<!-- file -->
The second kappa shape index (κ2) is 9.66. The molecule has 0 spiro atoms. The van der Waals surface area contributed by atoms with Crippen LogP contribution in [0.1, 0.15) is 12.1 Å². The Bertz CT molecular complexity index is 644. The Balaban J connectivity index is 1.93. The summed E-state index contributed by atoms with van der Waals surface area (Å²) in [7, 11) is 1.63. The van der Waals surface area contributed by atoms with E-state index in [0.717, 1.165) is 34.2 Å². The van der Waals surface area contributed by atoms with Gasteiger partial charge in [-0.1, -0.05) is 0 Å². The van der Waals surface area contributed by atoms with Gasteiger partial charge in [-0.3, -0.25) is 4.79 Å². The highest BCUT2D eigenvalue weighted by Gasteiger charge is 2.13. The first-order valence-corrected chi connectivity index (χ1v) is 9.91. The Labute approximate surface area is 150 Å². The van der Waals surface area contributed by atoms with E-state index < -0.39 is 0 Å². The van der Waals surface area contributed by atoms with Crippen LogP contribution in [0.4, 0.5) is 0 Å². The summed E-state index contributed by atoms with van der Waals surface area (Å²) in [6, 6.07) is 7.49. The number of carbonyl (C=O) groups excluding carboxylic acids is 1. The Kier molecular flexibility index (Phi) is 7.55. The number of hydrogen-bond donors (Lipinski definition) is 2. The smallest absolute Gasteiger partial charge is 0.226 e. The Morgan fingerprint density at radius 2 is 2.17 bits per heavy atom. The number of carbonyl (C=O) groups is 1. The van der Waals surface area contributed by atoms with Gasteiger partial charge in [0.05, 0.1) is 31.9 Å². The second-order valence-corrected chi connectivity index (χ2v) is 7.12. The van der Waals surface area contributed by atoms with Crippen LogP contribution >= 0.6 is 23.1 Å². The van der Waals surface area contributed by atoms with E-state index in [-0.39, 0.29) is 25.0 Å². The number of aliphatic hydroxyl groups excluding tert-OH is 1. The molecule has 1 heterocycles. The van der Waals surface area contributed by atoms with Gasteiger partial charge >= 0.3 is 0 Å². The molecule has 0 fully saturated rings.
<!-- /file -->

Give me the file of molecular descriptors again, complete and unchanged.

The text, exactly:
The second kappa shape index (κ2) is 9.66. The molecule has 0 spiro atoms. The van der Waals surface area contributed by atoms with Crippen LogP contribution in [0.1, 0.15) is 12.1 Å². The Bertz CT molecular complexity index is 644. The Balaban J connectivity index is 1.93. The summed E-state index contributed by atoms with van der Waals surface area (Å²) in [7, 11) is 1.63. The van der Waals surface area contributed by atoms with E-state index in [0.717, 1.165) is 34.2 Å². The van der Waals surface area contributed by atoms with Gasteiger partial charge in [-0.1, -0.05) is 0 Å². The van der Waals surface area contributed by atoms with Gasteiger partial charge in [-0.3, -0.25) is 4.79 Å². The highest BCUT2D eigenvalue weighted by Gasteiger charge is 2.13. The first-order valence-corrected chi connectivity index (χ1v) is 9.91. The Labute approximate surface area is 150 Å². The van der Waals surface area contributed by atoms with E-state index < -0.39 is 0 Å². The van der Waals surface area contributed by atoms with Crippen LogP contribution in [0.4, 0.5) is 0 Å². The summed E-state index contributed by atoms with van der Waals surface area (Å²) in [6, 6.07) is 7.49. The number of carbonyl (C=O) groups excluding carboxylic acids is 1. The Kier molecular flexibility index (Phi) is 7.55. The number of hydrogen-bond donors (Lipinski definition) is 2. The smallest absolute Gasteiger partial charge is 0.226 e. The Morgan fingerprint density at radius 2 is 2.17 bits per heavy atom. The number of carbonyl (C=O) groups is 1. The van der Waals surface area contributed by atoms with Gasteiger partial charge in [0.05, 0.1) is 31.9 Å². The second-order valence-corrected chi connectivity index (χ2v) is 7.12. The van der Waals surface area contributed by atoms with Crippen LogP contribution >= 0.6 is 23.1 Å². The van der Waals surface area contributed by atoms with E-state index in [-0.39, 0.29) is 25.0 Å². The number of aliphatic hydroxyl groups excluding tert-OH is 1. The molecule has 1 heterocycles. The van der Waals surface area contributed by atoms with Gasteiger partial charge >= 0.3 is 0 Å². The molecule has 0 fully saturated rings.